After several days of facing mounting criticism for not specifically denouncing the white supremacist groups at the center of violence in Charlottesville, Virginia over the weekend, President Donald Trump called racism “evil” during a speech at the White House on Monday afternoon.
Trump’s remarks came two days after violence in Charlottesville reached a boiling point, culminating in the death of Heather Heyer, a 32-year-old counterprotester, when a driver with suspected ties to neo-Nazi groups plowed his car into a crowd and sped away. The driver, James Alex Fields Jr., of Ohio, has been charged with one count of second-degree murder, three counts of malicious wounding, and hit-and-run.
The president, reading from a teleprompter, started off the statement by talking about the economy and the stock market, touting what he believes are accomplishments of his presidency before pivoting to the incidents over the weekend, which he called “horrific.”
“Racism is evil, and those who cause violence in its name are criminals and thugs,” Trump said.
Trump said “anyone who acted criminally” during the violence would be held “fully accountable.” Trump also specifically called out the Ku Klux Klan, neo-Nazis, and white supremacists, condemning them as “repugnant to everything we hold dear as Americans.”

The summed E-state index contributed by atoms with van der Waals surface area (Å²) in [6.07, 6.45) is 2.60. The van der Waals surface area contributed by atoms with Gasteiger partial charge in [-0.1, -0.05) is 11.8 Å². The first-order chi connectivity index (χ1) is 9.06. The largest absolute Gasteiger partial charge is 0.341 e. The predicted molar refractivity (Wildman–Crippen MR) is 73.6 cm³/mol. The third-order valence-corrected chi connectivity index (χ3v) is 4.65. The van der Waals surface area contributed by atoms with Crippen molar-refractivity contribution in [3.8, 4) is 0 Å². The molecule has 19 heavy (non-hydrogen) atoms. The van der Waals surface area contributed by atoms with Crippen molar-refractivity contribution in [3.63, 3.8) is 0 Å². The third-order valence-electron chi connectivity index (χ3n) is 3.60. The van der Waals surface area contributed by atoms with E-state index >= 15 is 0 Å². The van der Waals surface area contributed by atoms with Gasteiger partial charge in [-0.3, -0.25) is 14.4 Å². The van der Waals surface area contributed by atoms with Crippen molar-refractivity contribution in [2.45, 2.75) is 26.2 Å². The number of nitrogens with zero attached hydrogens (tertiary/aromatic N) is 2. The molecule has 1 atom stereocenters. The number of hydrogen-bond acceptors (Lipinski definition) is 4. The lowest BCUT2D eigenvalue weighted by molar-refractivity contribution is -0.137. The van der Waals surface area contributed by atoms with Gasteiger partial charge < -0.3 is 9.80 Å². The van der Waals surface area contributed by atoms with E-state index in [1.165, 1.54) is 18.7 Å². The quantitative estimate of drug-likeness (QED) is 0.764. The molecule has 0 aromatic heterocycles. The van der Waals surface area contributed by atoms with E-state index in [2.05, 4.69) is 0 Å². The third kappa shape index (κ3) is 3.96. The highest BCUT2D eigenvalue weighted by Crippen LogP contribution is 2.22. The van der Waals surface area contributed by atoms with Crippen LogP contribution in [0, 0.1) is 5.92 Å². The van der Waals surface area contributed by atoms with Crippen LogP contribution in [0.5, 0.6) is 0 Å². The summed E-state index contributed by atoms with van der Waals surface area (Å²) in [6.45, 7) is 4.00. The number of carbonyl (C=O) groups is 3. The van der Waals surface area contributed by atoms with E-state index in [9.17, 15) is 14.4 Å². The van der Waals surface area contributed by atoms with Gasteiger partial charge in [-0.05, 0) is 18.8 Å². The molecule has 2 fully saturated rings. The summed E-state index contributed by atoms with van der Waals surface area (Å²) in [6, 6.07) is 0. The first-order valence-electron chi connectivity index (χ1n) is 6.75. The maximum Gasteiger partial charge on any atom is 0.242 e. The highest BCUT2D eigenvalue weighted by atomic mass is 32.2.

Trump also repeated the same things he said about the events in Charlottesville during his initial comments on Saturday. He did not take any questions after the statement.
Trump: "To anyone who acted criminally in this weekend’s racist violence, you will be held fully accountable" https://t.co/69j9CeFqQb
— CNN Politics (@CNNPolitics) August 14, 2017
Trump had been criticized since Saturday when he made comments about Charlottesville, condemning violence from “many sides.” The lack of any forceful denouncement against hate groups drew widespread criticism from lawmakers across party lines, activist groups, and everyday Americans online.
The president had been silent since his initial remarks on Saturday; however, top members of his administration—including Vice President Mike Pence and Attorney General Jeff Sessions—had made strong denouncements against white supremacy in the days following the violence.